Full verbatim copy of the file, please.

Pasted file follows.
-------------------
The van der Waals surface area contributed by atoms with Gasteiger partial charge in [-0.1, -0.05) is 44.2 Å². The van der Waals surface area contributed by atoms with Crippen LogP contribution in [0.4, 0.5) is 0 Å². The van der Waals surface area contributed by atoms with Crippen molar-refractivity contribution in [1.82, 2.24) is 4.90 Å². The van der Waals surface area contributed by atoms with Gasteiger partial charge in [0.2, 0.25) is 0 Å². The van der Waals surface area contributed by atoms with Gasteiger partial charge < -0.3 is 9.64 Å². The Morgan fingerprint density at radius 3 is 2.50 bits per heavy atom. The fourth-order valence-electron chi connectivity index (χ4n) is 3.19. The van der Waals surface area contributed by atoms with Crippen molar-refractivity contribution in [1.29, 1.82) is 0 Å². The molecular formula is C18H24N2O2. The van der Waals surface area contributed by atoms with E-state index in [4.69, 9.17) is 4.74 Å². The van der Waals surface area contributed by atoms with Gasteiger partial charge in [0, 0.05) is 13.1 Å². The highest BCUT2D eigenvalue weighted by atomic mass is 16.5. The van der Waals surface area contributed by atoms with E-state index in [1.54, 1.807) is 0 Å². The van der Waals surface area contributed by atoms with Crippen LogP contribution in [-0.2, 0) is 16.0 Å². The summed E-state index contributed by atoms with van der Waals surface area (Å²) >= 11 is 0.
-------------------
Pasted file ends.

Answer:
The van der Waals surface area contributed by atoms with Gasteiger partial charge in [-0.1, -0.05) is 44.2 Å². The van der Waals surface area contributed by atoms with Crippen LogP contribution in [0.4, 0.5) is 0 Å². The van der Waals surface area contributed by atoms with Crippen molar-refractivity contribution in [1.82, 2.24) is 4.90 Å². The van der Waals surface area contributed by atoms with Gasteiger partial charge in [0.2, 0.25) is 0 Å². The van der Waals surface area contributed by atoms with Gasteiger partial charge < -0.3 is 9.64 Å². The Morgan fingerprint density at radius 3 is 2.50 bits per heavy atom. The fourth-order valence-electron chi connectivity index (χ4n) is 3.19. The van der Waals surface area contributed by atoms with Crippen molar-refractivity contribution in [1.29, 1.82) is 0 Å². The molecular formula is C18H24N2O2. The van der Waals surface area contributed by atoms with E-state index in [4.69, 9.17) is 4.74 Å². The van der Waals surface area contributed by atoms with Gasteiger partial charge in [0, 0.05) is 13.1 Å². The highest BCUT2D eigenvalue weighted by atomic mass is 16.5. The van der Waals surface area contributed by atoms with E-state index in [1.54, 1.807) is 0 Å². The van der Waals surface area contributed by atoms with Crippen LogP contribution in [-0.2, 0) is 16.0 Å². The summed E-state index contributed by atoms with van der Waals surface area (Å²) >= 11 is 0.